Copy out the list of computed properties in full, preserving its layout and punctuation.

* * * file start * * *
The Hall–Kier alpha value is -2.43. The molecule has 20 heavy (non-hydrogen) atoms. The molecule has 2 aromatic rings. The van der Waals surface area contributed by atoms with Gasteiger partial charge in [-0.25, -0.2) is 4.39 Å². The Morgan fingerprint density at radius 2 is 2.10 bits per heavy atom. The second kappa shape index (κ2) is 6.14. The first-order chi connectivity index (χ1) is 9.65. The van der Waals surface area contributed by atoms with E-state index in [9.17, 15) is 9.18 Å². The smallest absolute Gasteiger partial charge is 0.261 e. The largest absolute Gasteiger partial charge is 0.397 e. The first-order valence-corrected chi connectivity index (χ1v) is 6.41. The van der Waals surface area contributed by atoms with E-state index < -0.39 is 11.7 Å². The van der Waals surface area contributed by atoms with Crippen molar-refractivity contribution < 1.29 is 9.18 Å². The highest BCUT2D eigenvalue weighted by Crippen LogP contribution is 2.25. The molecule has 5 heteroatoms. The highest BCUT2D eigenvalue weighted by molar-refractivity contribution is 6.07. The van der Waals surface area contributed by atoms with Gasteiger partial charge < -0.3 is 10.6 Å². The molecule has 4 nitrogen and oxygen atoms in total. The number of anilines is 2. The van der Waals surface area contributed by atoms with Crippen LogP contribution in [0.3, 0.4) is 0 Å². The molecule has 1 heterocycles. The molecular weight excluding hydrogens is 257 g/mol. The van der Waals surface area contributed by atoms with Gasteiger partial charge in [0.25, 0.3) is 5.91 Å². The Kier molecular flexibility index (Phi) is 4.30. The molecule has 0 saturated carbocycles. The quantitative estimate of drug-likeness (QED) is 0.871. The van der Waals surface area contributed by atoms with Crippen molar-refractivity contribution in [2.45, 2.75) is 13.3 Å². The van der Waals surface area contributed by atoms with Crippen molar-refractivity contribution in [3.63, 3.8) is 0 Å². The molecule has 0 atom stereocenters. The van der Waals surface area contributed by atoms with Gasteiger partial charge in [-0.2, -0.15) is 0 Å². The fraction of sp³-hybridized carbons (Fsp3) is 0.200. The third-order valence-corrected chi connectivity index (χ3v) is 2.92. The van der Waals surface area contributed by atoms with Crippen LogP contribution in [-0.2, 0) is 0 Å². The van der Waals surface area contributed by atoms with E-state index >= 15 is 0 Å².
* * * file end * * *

The Hall–Kier alpha value is -2.43. The molecule has 20 heavy (non-hydrogen) atoms. The molecule has 2 aromatic rings. The van der Waals surface area contributed by atoms with Gasteiger partial charge in [-0.25, -0.2) is 4.39 Å². The Morgan fingerprint density at radius 2 is 2.10 bits per heavy atom. The second kappa shape index (κ2) is 6.14. The first-order chi connectivity index (χ1) is 9.65. The van der Waals surface area contributed by atoms with E-state index in [9.17, 15) is 9.18 Å². The smallest absolute Gasteiger partial charge is 0.261 e. The largest absolute Gasteiger partial charge is 0.397 e. The first-order valence-corrected chi connectivity index (χ1v) is 6.41. The van der Waals surface area contributed by atoms with E-state index < -0.39 is 11.7 Å². The van der Waals surface area contributed by atoms with Crippen molar-refractivity contribution < 1.29 is 9.18 Å². The highest BCUT2D eigenvalue weighted by Crippen LogP contribution is 2.25. The molecule has 5 heteroatoms. The highest BCUT2D eigenvalue weighted by molar-refractivity contribution is 6.07. The van der Waals surface area contributed by atoms with Gasteiger partial charge < -0.3 is 10.6 Å². The molecule has 4 nitrogen and oxygen atoms in total. The number of anilines is 2. The van der Waals surface area contributed by atoms with Crippen LogP contribution in [0.3, 0.4) is 0 Å². The molecule has 1 heterocycles. The molecular weight excluding hydrogens is 257 g/mol. The van der Waals surface area contributed by atoms with Gasteiger partial charge in [0.25, 0.3) is 5.91 Å². The Kier molecular flexibility index (Phi) is 4.30. The molecule has 0 saturated carbocycles. The quantitative estimate of drug-likeness (QED) is 0.871. The van der Waals surface area contributed by atoms with Crippen molar-refractivity contribution in [2.45, 2.75) is 13.3 Å². The van der Waals surface area contributed by atoms with Crippen molar-refractivity contribution in [3.63, 3.8) is 0 Å². The molecule has 0 atom stereocenters. The van der Waals surface area contributed by atoms with Gasteiger partial charge in [-0.2, -0.15) is 0 Å². The fraction of sp³-hybridized carbons (Fsp3) is 0.200. The third-order valence-corrected chi connectivity index (χ3v) is 2.92. The van der Waals surface area contributed by atoms with Crippen LogP contribution in [-0.2, 0) is 0 Å². The van der Waals surface area contributed by atoms with E-state index >= 15 is 0 Å².